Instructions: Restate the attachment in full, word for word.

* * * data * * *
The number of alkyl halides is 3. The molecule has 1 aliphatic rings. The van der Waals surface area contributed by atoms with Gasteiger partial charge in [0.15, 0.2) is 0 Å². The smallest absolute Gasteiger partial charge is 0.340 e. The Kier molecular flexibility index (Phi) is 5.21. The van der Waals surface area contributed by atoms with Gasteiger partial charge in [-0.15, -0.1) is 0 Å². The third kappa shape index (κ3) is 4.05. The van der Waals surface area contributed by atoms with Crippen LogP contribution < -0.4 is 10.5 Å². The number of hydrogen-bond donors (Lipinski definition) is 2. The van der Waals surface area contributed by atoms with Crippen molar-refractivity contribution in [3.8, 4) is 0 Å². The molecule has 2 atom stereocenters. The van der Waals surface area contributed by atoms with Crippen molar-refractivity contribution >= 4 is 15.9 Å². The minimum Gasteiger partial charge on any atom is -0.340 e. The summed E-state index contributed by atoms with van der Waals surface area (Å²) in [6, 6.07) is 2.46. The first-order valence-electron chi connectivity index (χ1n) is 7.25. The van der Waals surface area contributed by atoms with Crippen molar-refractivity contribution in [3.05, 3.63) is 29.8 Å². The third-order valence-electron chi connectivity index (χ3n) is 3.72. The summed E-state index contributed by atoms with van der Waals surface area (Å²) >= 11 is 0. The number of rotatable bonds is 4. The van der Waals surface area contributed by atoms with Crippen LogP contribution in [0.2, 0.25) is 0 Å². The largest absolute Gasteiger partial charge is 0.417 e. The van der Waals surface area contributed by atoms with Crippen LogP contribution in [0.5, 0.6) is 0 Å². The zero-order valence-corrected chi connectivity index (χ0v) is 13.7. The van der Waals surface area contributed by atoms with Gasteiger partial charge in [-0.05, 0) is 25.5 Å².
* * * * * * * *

The number of alkyl halides is 3. The molecule has 1 aliphatic rings. The van der Waals surface area contributed by atoms with Gasteiger partial charge in [0.15, 0.2) is 0 Å². The smallest absolute Gasteiger partial charge is 0.340 e. The Kier molecular flexibility index (Phi) is 5.21. The van der Waals surface area contributed by atoms with Gasteiger partial charge in [-0.15, -0.1) is 0 Å². The third kappa shape index (κ3) is 4.05. The van der Waals surface area contributed by atoms with Crippen LogP contribution < -0.4 is 10.5 Å². The number of hydrogen-bond donors (Lipinski definition) is 2. The van der Waals surface area contributed by atoms with Crippen molar-refractivity contribution in [3.8, 4) is 0 Å². The molecule has 2 atom stereocenters. The van der Waals surface area contributed by atoms with Crippen molar-refractivity contribution >= 4 is 15.9 Å². The minimum Gasteiger partial charge on any atom is -0.340 e. The summed E-state index contributed by atoms with van der Waals surface area (Å²) in [6, 6.07) is 2.46. The first-order valence-electron chi connectivity index (χ1n) is 7.25. The van der Waals surface area contributed by atoms with Crippen molar-refractivity contribution in [3.05, 3.63) is 29.8 Å². The third-order valence-electron chi connectivity index (χ3n) is 3.72. The summed E-state index contributed by atoms with van der Waals surface area (Å²) >= 11 is 0. The number of rotatable bonds is 4. The van der Waals surface area contributed by atoms with Crippen LogP contribution in [0.2, 0.25) is 0 Å². The largest absolute Gasteiger partial charge is 0.417 e. The van der Waals surface area contributed by atoms with Crippen LogP contribution in [0.5, 0.6) is 0 Å². The zero-order valence-corrected chi connectivity index (χ0v) is 13.7. The van der Waals surface area contributed by atoms with Gasteiger partial charge in [-0.05, 0) is 25.5 Å².